After reading the following tech story, it would be great if everyone, no matter what their skill level or experience, could tackle the most difficult of dents on their truck, but unfortunately, it's not that easy. So why are we bothering to start our series on auto body sheetmetal repair at the advanced end of the spectrum? The answer is quite simple, actually-with the advent of extremely low-priced auto body tools flooding our shores from China, we've noticed that everyone and their dog seems to be taking a shot at tackling dent repairs on their truck and destroying it in the process. We're not going to get into whether or not the Chinese-made tools are any good, but we'll just say we believe it's always been good practice to buy the best tools a person can lay their hands on.

Enough said. Traditionally, the tool responsible for wreaking the most amount of body damage in the hands of an amateur is the slide-hammer. It's a simple device that attaches to the sheetmetal by drilling a hole into the body, screwing the tip into it, and slamming a heavy circular weight up the shaft away from the dent. In the clutches of a novice, these are real good for stretching the metal until the screw rips out and leaves a peak reminiscent of the Grand Teton national monument.

To demonstrate the Spitzenagel (more commonly known as an auto-body stud welder), the tool that superceded the slide-hammer, we enlisted the help of Jerry Sievers and Mike Gaucher at Paint 'N' Place in Placentia, California. If you are in the market for one of the best custom or restoration paint jobs around, give Jerry a call. On the other hand, if you would just like to ask Jerry a question about how to do bodywork, we suggest enrolling in the autobody course he instructs at Riverside Community College (or a school in your area).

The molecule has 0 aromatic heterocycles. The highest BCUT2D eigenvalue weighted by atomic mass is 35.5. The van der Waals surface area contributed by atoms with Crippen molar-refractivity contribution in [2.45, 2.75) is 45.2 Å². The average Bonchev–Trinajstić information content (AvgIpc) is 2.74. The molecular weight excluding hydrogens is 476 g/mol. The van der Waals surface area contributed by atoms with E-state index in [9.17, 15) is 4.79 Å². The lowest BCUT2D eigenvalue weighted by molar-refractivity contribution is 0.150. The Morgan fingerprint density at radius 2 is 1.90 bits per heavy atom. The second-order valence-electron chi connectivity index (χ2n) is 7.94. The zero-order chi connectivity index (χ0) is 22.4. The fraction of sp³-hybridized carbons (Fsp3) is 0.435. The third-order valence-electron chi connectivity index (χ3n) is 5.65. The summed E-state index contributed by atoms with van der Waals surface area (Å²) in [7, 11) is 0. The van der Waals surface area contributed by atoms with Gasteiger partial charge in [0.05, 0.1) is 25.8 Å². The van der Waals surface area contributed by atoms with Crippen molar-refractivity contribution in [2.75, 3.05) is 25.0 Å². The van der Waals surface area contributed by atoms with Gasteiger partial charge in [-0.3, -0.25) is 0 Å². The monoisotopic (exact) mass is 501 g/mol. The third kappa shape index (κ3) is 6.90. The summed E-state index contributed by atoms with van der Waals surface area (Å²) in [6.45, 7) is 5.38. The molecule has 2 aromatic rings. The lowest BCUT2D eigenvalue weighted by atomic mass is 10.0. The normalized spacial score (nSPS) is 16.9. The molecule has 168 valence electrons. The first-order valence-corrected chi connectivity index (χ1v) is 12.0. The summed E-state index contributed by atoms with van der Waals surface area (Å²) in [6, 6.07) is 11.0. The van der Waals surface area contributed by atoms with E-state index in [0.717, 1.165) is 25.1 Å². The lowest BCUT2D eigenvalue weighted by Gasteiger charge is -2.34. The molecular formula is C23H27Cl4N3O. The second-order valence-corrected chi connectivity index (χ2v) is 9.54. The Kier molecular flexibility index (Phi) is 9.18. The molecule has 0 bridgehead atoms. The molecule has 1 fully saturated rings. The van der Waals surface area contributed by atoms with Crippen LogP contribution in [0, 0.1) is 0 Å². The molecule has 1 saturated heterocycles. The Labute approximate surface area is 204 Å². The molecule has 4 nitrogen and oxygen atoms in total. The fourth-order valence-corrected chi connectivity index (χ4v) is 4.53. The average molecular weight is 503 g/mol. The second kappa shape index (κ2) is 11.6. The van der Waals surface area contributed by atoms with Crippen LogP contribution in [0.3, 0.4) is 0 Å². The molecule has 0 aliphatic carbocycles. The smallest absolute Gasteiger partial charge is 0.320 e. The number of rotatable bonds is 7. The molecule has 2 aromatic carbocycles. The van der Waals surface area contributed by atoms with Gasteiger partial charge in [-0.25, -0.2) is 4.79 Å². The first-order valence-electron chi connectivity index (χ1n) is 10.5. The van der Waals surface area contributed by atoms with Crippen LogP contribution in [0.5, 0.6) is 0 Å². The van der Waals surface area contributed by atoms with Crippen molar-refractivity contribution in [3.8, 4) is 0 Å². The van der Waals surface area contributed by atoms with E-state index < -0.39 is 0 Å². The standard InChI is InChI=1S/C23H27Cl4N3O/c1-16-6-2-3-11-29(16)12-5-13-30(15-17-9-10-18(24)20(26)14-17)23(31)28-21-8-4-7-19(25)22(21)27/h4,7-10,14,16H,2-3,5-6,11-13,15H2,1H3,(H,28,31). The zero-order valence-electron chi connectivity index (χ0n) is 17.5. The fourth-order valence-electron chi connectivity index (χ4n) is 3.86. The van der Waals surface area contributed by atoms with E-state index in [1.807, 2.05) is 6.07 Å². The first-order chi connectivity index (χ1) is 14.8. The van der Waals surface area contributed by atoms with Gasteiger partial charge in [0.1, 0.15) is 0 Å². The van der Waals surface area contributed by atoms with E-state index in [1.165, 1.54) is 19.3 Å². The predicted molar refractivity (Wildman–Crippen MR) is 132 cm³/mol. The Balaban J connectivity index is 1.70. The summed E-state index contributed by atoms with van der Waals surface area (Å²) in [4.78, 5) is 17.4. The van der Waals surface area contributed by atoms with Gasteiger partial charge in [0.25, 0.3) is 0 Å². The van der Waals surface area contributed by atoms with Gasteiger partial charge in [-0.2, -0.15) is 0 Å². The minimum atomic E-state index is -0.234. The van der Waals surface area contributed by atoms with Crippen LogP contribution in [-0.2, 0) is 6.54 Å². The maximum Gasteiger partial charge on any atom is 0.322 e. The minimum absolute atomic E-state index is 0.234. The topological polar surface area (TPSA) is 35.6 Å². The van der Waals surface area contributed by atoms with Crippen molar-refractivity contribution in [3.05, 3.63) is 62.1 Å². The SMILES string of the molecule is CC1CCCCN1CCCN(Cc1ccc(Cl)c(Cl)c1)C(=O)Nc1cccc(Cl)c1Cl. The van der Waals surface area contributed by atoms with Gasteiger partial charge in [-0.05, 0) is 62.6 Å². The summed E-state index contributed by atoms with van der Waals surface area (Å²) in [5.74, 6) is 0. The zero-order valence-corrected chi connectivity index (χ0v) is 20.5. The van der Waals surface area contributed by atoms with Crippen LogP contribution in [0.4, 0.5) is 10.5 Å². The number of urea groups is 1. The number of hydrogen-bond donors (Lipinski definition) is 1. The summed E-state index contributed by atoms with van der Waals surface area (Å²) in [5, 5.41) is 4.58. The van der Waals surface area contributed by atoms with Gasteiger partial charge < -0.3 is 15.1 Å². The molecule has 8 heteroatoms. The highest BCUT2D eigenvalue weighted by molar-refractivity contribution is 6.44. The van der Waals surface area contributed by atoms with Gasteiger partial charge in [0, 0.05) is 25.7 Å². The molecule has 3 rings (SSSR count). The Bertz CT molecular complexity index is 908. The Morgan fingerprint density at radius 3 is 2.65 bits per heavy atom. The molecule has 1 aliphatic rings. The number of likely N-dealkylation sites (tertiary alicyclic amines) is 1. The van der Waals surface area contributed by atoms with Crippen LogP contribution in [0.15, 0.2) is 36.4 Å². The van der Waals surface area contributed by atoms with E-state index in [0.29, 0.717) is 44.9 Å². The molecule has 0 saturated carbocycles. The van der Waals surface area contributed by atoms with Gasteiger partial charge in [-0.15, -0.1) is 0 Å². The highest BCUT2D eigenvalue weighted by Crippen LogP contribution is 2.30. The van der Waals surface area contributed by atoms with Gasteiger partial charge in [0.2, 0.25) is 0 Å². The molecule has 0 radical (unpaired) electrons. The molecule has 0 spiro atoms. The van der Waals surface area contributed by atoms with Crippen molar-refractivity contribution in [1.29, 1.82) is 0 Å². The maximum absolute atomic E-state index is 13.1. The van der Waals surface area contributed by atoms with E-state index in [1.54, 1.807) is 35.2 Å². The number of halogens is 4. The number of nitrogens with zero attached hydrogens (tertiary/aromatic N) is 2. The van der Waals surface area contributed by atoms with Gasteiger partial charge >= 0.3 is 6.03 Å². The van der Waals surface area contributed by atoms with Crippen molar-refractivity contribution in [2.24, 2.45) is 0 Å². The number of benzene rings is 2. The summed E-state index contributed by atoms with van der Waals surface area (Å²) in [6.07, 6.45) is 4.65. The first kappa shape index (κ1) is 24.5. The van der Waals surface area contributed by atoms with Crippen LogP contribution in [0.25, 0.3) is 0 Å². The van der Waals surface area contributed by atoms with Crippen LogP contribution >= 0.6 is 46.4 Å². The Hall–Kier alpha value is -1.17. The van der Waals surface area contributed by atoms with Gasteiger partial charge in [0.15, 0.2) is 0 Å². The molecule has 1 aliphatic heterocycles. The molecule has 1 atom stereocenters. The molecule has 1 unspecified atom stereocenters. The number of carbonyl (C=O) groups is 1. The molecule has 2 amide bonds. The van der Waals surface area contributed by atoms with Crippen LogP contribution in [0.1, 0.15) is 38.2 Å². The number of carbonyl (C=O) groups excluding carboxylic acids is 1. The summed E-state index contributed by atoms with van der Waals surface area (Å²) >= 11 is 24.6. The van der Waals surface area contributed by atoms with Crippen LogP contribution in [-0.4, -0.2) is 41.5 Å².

After Jerry explained the basics of removing a major dent such as the one in our '86 Dodge's bedside, he transferred our Mopar project truck into the capable hands of Mike Gaucher to perform the actual work. As he was beginning to start on our Dodge, Mike reiterated what Jerry explained to us: "The first step is to identify the point of impact on the dent, then determine where to begin the reversal process."

Next, Mike pointed out that the first mistake amateurs usually make is to start with a dent puller such as the slide-hammer or Spitzenagel instead of attempting to access the dent from behind and cautiously (as in gently) push the dent out. Mike removed the taillight, and luckily it gave him full access to push the dent out in stages with a Porta-Power on the inside while gently tapping on the crown of the dents on the outside. With the dents almost completely removed, there were still creases in the bedside's sheetmetal. This is where the Spitzenagel came into play. Mike spot-welded the copper nails directly into the creases at 1 inch intervals across the entire length of each dent. Then, based on experience, he determined from which end to "walk" the tension out of the dent to release the sheetmetal panel's memory, allowing it to resume its original shape.

In next month's Custom Classic Trucks, based on what we were taught by the crew at Paint 'N' Place, we will reveal to our valued readers how anyone with half an idea of what they are doing can use a Spitzenagel to successfully pop out parking lot dents-don't miss it!

SOURCE
Paint 'N' Place
847 S. Kraemer Blvd. Dept. CT
Placentia
CA  92870
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